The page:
Volume 94, Issue 61

Thursday, January 11, 2001


NEWS

Ontario finishes dead last - Education ranking puts province on defensive

Former prof talks politically incorrect

Economy slows down slightly: Ivey survey

What recession? City booms

New tax to create safety net

Drug testing could hit human rights violation snag

New club sets sights on stock market skills

Briefs

Planet Me

New club sets sights on stock market skills



By Chris Lackner
Gazette Staff



Buying low and selling high is the order of the day for Western's newest campus club.

The Western Day Traders, a new club for those interested in day trading and on-line investments, is the first of its kind at any university in Canada, according to Philippe Potvin, a second-year administrative and commercial studies student and the club's president.

Potvin said the Western club is sponsored by Canada's only national day trading firm, Swift Trade, and added that he has high expectation for the club's success.

"We're not here to support [students'] day trading," he said. "We're just educating students, so that they'll one day have the tools to be successful. We're conscious that most students don't have the money to day trade right now, but they might five or 10 years down the road."

The club will encourage members to gain basic knowledge of economics and the stock market, but the main focus will be on developing successful day trading skills.

Richard Carroll, a branch manager for Swift Trade's London location, said his organization is sponsoring the Western Club in an educational capacity.

For a $10 membership fee, Carroll said club members will have access to professional training from the head trainers at Swift Trade. Similar courses are usually offered for close to $4,000, he said.. "We'll be providing guidance to the overall content of the club and working as a professional insider to the daily market forces."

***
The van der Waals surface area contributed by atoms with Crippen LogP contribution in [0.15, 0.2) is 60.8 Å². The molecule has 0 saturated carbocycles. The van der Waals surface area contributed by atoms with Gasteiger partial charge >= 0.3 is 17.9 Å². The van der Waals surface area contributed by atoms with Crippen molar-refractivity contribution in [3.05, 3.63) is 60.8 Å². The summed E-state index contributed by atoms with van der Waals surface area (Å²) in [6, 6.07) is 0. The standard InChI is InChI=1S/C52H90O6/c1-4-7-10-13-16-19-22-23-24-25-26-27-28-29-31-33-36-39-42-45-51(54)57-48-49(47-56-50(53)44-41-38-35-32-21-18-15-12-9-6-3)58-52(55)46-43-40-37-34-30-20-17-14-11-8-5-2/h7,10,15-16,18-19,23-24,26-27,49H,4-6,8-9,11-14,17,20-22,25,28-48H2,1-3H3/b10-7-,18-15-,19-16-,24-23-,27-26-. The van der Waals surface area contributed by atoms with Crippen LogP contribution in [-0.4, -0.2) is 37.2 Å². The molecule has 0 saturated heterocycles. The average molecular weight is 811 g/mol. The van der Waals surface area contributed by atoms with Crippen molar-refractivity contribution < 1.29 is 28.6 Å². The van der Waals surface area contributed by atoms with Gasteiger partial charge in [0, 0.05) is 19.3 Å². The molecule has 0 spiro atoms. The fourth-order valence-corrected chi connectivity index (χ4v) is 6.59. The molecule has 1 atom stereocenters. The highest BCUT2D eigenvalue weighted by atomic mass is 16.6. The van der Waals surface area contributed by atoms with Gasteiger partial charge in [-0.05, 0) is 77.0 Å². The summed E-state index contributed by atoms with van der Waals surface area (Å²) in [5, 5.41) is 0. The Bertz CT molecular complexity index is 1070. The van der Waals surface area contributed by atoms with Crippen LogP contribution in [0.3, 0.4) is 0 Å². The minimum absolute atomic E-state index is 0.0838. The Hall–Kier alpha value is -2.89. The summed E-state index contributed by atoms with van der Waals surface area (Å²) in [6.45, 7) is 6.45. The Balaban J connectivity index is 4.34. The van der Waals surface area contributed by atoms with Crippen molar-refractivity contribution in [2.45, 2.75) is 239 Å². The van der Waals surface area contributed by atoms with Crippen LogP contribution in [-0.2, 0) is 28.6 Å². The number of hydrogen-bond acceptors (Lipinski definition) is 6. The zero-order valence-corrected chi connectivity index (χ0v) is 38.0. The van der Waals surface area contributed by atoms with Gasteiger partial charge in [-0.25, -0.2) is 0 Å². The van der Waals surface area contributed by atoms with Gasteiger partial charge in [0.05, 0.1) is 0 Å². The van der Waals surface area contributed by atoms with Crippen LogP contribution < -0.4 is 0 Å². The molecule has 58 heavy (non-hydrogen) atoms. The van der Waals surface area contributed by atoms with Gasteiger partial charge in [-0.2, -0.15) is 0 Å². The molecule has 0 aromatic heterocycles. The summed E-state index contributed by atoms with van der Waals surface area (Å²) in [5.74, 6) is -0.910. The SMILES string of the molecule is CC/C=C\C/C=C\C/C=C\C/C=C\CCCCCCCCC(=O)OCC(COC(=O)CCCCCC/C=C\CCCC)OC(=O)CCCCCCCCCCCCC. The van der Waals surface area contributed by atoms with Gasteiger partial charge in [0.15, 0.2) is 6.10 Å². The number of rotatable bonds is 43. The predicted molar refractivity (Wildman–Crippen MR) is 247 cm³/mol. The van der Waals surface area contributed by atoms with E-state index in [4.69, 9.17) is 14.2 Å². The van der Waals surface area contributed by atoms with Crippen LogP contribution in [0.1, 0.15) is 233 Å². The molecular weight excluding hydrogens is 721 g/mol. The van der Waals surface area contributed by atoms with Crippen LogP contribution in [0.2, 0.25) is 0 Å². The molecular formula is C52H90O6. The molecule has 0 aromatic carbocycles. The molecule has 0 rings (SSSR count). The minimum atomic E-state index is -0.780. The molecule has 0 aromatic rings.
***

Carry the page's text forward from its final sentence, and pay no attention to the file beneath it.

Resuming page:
"Day trading is basically focused in on the short term momentum and movement in the market, on a day to day basis," he said. "Traders buy and sell stocks within minutes or hours. Very few hold their money over night – it's the total opposite of long-term investment."

Carroll said unlike full service and discount brokers, Swift Trade is a direct access firm, explaining day traders interact with the market on a second-to-second basis.

Carroll said the media has often played up the myths that day trading is like gambling. "When you gamble, you roll the dice and then lose control. It's a game of luck and chance. Day trading is a game of skill and you have full control. You roll the dice and have the power to freeze the dice in the air and cut your losses."

Tim Tattersall, a professor at the Richard Ivey School of Business, said he has also signed on to be a member of the club. "[The club's founders are] all from my first-year business class and I encourage them to gain experience in the world of finance."

Potvin said the club is aimed at business and economic students, but is open to anyone interested in investing and no prior experience is necessary.

Carroll said Swift Trade has 10 locations across Canada and has been operating for over three years. "Day traders pay commissions to use our service."




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